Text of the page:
My neighbors are kind and polite. They have jobs, their children run and play in the street with my children. The little boy next door loves to ride his bike. He and his little brother wave at us from their window inside when we're out working in the garden. They like to chase our cat and say, "Meow" when they pet her.
 Rylie and Joseph playing with one of our neighbors. 

Their dad came to our garage sale and bought our Fisher Price barn to give to his son. They put up Christmas lights and plant flowers. They have a large vegetable garden in the back yard. Their family is just so glad to be here, away from the horrible things in their native country. Now, does their food smell weird to me? Yeah. I'm sure some of my food smells weird to them. Do they speak English? Some. They are trying.  I don't speak another language. So if I were to have to migrate, I would have to learn, too. We ARE different. But we're also the same. We're all human.
They aren't bad people. They just needed a safe place to call home.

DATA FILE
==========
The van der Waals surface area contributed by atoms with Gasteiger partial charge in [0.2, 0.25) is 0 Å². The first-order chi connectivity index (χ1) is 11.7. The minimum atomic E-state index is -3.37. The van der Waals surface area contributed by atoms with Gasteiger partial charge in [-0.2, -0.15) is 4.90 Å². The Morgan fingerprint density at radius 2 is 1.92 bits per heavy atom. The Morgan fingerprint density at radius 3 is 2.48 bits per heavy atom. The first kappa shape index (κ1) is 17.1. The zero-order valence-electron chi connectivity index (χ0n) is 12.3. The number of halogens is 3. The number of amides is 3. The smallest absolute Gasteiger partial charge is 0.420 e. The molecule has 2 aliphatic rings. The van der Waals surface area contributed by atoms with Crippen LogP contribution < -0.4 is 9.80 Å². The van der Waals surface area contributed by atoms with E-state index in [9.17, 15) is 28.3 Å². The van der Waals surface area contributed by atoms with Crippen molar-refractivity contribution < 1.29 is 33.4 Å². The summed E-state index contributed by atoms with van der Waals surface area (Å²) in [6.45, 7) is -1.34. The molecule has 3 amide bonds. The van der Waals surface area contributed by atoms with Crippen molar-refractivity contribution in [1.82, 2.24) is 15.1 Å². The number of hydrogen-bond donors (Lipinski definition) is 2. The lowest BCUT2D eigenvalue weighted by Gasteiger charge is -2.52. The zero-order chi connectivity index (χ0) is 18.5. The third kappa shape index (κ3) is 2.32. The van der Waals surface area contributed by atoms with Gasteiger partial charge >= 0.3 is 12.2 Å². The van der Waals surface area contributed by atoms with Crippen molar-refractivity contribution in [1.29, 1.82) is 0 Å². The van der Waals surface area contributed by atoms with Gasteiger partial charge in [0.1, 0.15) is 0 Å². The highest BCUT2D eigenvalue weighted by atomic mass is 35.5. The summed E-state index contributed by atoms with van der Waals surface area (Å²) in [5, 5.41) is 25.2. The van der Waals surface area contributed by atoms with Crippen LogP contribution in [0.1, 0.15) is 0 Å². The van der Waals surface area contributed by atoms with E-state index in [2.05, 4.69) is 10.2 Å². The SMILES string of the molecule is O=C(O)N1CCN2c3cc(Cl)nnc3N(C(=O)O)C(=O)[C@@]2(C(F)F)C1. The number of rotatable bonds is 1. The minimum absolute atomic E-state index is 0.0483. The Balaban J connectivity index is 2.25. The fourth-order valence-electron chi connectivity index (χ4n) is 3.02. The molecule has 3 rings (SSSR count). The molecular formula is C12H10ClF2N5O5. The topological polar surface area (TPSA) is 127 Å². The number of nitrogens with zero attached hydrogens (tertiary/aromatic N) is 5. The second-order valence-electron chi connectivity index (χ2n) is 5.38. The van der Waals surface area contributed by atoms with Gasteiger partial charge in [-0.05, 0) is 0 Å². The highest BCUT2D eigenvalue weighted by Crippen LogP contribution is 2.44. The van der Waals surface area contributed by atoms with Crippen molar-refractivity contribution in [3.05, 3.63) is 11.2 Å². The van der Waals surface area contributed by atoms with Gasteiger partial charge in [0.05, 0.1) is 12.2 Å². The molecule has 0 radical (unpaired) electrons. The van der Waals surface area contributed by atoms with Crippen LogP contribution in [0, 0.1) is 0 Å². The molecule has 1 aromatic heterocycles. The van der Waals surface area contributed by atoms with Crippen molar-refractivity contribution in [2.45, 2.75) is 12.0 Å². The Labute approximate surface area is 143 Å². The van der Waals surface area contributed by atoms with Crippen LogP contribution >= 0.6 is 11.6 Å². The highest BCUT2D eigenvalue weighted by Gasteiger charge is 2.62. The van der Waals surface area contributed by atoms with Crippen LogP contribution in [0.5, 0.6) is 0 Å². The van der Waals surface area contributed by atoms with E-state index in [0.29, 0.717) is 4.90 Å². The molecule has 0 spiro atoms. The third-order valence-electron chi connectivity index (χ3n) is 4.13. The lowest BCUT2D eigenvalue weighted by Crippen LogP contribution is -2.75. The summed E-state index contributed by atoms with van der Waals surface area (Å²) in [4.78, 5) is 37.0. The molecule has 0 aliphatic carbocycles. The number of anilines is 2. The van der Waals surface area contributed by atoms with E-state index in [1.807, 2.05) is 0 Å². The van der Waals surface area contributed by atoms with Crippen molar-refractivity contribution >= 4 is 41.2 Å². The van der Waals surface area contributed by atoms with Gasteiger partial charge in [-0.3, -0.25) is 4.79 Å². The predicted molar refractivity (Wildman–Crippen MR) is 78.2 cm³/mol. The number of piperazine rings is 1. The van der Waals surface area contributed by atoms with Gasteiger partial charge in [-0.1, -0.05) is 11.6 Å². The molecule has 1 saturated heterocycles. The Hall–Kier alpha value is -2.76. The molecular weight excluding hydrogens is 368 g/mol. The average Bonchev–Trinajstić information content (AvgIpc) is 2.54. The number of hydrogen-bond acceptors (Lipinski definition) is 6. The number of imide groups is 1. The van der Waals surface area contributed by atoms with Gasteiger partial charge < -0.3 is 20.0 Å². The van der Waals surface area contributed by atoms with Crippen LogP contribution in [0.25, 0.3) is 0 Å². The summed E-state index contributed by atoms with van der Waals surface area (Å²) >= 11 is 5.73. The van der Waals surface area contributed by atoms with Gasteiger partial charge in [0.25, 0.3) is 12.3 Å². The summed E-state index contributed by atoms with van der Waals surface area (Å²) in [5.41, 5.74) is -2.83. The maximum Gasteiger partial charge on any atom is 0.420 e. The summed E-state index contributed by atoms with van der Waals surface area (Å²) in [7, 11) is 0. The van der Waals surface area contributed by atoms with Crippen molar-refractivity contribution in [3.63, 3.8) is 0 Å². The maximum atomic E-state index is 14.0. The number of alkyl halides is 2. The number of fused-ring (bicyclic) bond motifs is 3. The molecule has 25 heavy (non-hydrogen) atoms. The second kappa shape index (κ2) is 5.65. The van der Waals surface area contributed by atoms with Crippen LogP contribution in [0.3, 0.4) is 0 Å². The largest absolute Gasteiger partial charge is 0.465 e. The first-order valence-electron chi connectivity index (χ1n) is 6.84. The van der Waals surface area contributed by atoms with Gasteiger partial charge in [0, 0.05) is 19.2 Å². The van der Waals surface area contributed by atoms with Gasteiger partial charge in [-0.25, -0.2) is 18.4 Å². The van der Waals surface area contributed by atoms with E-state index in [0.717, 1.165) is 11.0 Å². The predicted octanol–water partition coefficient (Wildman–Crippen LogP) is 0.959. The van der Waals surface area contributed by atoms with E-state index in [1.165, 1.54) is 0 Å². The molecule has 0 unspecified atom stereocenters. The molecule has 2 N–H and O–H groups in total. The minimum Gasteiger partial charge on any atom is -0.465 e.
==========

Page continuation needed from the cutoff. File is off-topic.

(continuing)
Ethnic cleansing in Burma, 2012. Click the image for information.
So, I started this blog when my son was diagnosed with autism. I called it Hope and Lavender because I felt such deep grief, sorrow, anger, and fear. But I didn't want to feel those things. I knew there still had to be room for Hope. I had hope that the next day could be better.
I feel this way about humanity too. Tomorrow doesn't have to be worse than today. We can have Hope. We have to have Hope.
I feel those with Hope are actually the ones MAKING life better. We're looking for opportunities and embracing them. We're finding ways to improve the world and doing it.
Watercolor quote from Zazzle.
This is my journey. To help others. Families living with autism or other special needs often are told that there is no Hope. Things will never get better. I beg to differ and I hope to show you all practical tools here to make that happen for your family.
Please have Hope, too, for humanity. We CAN embrace compassion over fear. We CAN have Hope. Pay it Forward. Help your neighbor. Lift the fallen.
Most people are good people. Please give them a chance. Please choose Hope.